Key arrivals: Isaiah Stewart (five-star center)/Jaden McDaniels (five-star power forward), RaeQuan Battle (four-star shooting guard)
It was quite a year for Mike Hopkins and the Huskies in 2019, winning the Pac-12 regular season title, while beating Utah State in the NCAA Tournament. The Huskies lost their top-four scorers to either the NBA Draft or graduation, but reap the benefits of the nation's 11th ranked recruiting class, with two five-star talents coming to Seattle. The Huskies should be quite formidable this year, with Hopkins' zone defense flustering opponents all year long. The only reason Washington is this far down on my rankings is their lack of experience, combined with the names ahead of them in the conference pecking order. It wouldn't surprise me in the slightest if Hopkins leads the Huskies to the top of the conference again this year. It also wouldn't surprise me, however, if the team bottoms out and misses the tournament, because of their lack of veteran leadership. It'll be an interesting year in the Emerald City, with a talent-laden roster and a solid coach leading the way in Seattle.
5. University of Southern California Trojans (16-17, 8-10 in 2019)
Key returnees: Nick Rakocevic (14.7 points, 9.3 rebounds, 1.4 blocks per game)/Jonah Matthews (12.6 points, 2.9 rebounds, 2.2 assists per game)
Key arrivals: Isaiah Mobley (five-star power forward)/Onyeke Okongwu (five-star center)/Max Agbonkpolo (four-star small forward)
No team in the Pac-12 faces more pressure, outside Arizona perhaps, than the Trojans, who have missed the tournament in each of the last two years. This year's team returns 6'11 tour de force Nick Rakocevic, who tormented Arizona a year ago in Los Angeles. The arrival of five-star power forward Isaiah Mobley will be interesting, as he'll immediately provide the Trojans a complement in the paint they sorely lacked a year ago. The Trojans have all the talent needed to compete for a Pac-12 title this season, but I'm not convinced Andy Enfield is a good enough coach to lead them there.
6. Oregon State Beavers (18-13, 10-8 in 2019)
Key returnees: Tres Tinkle (20.8 points, 8.1 rebounds, 3.8 assists per game)/Ethan Thompson (13.7 points, 5.0 rebounds, 3.9 assists per game)
The Beavers are facing a 'now or never' moment under sixth-year coach Wayne Tinkle, having made the tournament once since arriving in Corvallis. This might be the Beavers' year to do just that once again, with Wayne's son, Tres, returning for his senior year in the Willamette. Tinkle and fellow upperclassman Ethan Thompson will need to come up huge for the Beavers, who play a piss-poor non-conference schedule, if they're going to make the tournament. There's no reason the boys from Corvallis can't run the table in the nonconference portion of the year, with home games against Iowa State complimented by tournament games against Oklahoma and road clashes with Wyoming and Texas A&M as the only real challenges for the Beavers. I expect Tinkle's team to gain a lot of confidence from their early slate of games, leading to a better than expected year for the team, with an NCAA Tournament berth being a real possibility.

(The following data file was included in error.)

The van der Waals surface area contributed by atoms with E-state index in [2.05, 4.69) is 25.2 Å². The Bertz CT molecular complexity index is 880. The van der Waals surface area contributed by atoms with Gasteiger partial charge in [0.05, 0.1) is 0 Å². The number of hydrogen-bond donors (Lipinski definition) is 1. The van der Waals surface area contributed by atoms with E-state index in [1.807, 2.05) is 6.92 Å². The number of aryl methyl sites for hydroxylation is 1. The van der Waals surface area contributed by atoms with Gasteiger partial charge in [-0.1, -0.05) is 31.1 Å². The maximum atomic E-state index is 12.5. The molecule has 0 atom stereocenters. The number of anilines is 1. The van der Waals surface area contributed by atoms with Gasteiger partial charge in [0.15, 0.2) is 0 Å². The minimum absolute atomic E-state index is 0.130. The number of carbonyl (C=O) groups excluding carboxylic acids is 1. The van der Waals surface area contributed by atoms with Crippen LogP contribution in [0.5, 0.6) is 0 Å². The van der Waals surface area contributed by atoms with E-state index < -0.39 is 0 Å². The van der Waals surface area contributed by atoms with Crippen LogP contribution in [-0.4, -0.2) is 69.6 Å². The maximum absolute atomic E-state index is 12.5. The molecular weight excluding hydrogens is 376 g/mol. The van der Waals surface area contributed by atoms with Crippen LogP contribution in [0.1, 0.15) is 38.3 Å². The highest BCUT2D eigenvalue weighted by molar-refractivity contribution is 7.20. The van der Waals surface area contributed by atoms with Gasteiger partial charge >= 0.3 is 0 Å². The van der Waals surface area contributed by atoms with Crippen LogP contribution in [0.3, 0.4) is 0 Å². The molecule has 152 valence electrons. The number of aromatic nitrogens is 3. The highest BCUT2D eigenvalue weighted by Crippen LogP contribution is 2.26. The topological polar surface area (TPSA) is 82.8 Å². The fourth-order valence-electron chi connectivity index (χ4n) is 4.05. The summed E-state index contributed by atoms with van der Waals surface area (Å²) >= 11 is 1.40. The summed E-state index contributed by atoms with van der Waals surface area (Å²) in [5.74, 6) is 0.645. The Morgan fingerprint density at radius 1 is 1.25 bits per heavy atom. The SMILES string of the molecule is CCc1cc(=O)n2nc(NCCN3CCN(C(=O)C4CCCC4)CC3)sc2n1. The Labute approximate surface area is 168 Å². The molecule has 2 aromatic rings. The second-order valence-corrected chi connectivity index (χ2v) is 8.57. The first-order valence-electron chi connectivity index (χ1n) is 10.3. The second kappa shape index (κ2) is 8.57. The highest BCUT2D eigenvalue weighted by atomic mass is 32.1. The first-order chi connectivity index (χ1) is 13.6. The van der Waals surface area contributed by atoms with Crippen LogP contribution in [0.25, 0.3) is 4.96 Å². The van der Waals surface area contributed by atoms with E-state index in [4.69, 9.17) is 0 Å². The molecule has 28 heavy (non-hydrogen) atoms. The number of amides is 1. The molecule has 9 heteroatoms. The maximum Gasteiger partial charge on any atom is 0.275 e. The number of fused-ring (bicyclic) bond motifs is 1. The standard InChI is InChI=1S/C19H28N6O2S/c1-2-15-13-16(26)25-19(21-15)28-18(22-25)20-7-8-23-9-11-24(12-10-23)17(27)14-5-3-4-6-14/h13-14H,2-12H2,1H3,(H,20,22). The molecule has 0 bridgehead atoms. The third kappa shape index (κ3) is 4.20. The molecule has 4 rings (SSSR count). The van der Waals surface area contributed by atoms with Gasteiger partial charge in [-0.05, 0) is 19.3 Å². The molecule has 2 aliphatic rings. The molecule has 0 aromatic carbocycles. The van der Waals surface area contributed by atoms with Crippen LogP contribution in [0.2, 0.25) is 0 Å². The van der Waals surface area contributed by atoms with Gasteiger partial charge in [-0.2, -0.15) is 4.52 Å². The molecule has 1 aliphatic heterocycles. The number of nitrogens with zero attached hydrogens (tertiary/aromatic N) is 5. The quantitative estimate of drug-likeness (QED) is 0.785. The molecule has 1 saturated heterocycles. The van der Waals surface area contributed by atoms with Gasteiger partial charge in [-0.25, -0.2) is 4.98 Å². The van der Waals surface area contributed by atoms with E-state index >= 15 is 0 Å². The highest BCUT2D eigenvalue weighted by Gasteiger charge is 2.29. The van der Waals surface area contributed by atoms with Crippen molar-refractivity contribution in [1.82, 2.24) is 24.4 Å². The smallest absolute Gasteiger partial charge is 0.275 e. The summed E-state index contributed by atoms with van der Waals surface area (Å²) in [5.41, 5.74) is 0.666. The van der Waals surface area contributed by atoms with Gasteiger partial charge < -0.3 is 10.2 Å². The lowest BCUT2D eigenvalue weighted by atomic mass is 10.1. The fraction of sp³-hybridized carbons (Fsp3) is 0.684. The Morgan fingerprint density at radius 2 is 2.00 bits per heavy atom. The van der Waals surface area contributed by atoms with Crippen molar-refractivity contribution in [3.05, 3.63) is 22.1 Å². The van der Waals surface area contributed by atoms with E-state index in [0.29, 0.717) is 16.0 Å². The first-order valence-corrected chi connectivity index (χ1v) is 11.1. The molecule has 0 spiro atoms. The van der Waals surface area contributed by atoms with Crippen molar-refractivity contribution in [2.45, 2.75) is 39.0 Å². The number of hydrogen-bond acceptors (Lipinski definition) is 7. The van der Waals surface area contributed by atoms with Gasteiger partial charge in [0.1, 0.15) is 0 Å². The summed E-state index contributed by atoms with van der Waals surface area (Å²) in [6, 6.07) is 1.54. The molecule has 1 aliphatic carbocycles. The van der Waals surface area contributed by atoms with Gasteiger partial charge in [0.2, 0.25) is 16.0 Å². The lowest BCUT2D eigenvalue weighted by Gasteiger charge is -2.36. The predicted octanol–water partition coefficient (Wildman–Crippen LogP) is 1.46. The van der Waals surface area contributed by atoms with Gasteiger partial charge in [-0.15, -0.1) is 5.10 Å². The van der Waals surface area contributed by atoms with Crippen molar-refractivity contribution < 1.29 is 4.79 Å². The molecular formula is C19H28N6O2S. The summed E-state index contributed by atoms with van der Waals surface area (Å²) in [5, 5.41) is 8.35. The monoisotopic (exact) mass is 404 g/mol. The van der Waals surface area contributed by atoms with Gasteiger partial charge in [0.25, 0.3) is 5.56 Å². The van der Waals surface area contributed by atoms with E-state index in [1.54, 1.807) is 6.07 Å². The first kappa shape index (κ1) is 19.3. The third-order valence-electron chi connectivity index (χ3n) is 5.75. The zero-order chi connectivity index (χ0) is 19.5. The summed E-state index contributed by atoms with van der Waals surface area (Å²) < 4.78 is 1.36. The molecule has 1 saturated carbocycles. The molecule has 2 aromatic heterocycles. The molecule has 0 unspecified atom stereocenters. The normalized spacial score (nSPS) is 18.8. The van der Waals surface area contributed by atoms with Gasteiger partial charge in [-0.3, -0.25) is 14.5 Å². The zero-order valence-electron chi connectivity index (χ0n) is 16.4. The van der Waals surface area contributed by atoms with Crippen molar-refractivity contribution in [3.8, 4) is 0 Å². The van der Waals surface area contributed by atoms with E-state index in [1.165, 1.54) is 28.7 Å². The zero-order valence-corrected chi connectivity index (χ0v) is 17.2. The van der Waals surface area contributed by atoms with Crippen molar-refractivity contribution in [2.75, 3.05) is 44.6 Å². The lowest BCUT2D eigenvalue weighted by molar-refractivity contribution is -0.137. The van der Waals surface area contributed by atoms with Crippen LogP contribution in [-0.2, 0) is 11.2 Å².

7. Arizona State Sun Devils (23-11, 12-6 in 2019)
Key returnees: Remy Martin (12.9 points, 5.0 assists, 3.2 rebounds per game)/Rob Edwards (11.1 points, 3.3 rebounds per game)/Romello White (8.7 points, 5.2 rebounds per game)
Key arrivals: Jaelen House (four-star point guard)
I'm low on the Devils, in large part because I'm not convinced that they can survive the gauntlet without the likes of Lugentz Dort and Zylan Cheatham, both of whom left early to go to the NBA. I think that Bobby 'F-cking' Hurley has done enough to warrant attention in Tempe, but don't see the Devils' soft nonconference slate doing them any favors come conference play. The home showdown between the Devils and Saint Mary's Gaels on Dec. 18 will be fascinating, as it'll tell us whether the team's for real or not. I expect the Devils to have another fast start, but to once again flame out when the going gets tough down the stretch.